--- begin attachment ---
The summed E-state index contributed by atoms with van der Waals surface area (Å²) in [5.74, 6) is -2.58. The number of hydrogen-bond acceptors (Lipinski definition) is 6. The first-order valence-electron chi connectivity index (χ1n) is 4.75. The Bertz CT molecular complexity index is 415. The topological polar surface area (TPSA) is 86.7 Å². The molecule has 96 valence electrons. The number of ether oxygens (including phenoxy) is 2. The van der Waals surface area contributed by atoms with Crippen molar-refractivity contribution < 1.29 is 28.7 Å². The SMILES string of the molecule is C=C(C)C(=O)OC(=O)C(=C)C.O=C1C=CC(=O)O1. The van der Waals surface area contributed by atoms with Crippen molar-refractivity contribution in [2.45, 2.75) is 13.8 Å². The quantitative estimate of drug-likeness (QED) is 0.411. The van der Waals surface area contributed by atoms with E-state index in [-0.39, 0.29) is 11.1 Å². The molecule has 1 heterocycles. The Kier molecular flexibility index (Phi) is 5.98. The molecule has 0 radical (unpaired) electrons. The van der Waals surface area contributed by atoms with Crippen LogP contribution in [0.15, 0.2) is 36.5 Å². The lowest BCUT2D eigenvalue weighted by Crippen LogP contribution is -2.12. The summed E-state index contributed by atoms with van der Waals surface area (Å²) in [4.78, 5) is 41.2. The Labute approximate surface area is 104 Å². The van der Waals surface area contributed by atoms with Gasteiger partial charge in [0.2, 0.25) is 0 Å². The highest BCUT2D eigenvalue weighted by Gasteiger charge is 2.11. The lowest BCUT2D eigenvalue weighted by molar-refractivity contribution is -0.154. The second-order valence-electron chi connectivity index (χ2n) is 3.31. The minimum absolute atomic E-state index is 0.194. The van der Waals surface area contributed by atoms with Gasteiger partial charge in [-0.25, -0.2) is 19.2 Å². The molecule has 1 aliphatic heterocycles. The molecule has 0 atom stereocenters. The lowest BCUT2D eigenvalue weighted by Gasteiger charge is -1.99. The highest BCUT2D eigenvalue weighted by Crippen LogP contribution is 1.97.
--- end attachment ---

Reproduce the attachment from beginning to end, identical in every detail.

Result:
The summed E-state index contributed by atoms with van der Waals surface area (Å²) in [5.74, 6) is -2.58. The number of hydrogen-bond acceptors (Lipinski definition) is 6. The first-order valence-electron chi connectivity index (χ1n) is 4.75. The Bertz CT molecular complexity index is 415. The topological polar surface area (TPSA) is 86.7 Å². The molecule has 96 valence electrons. The number of ether oxygens (including phenoxy) is 2. The van der Waals surface area contributed by atoms with Crippen molar-refractivity contribution < 1.29 is 28.7 Å². The SMILES string of the molecule is C=C(C)C(=O)OC(=O)C(=C)C.O=C1C=CC(=O)O1. The van der Waals surface area contributed by atoms with Crippen molar-refractivity contribution in [2.45, 2.75) is 13.8 Å². The quantitative estimate of drug-likeness (QED) is 0.411. The van der Waals surface area contributed by atoms with E-state index in [-0.39, 0.29) is 11.1 Å². The molecule has 1 heterocycles. The Kier molecular flexibility index (Phi) is 5.98. The molecule has 0 radical (unpaired) electrons. The van der Waals surface area contributed by atoms with Crippen LogP contribution in [0.15, 0.2) is 36.5 Å². The lowest BCUT2D eigenvalue weighted by Crippen LogP contribution is -2.12. The summed E-state index contributed by atoms with van der Waals surface area (Å²) in [4.78, 5) is 41.2. The Labute approximate surface area is 104 Å². The van der Waals surface area contributed by atoms with Gasteiger partial charge in [0.2, 0.25) is 0 Å². The highest BCUT2D eigenvalue weighted by Gasteiger charge is 2.11. The lowest BCUT2D eigenvalue weighted by molar-refractivity contribution is -0.154. The second-order valence-electron chi connectivity index (χ2n) is 3.31. The minimum absolute atomic E-state index is 0.194. The van der Waals surface area contributed by atoms with Gasteiger partial charge in [-0.25, -0.2) is 19.2 Å². The molecule has 1 aliphatic heterocycles. The molecule has 0 atom stereocenters. The lowest BCUT2D eigenvalue weighted by Gasteiger charge is -1.99. The highest BCUT2D eigenvalue weighted by Crippen LogP contribution is 1.97.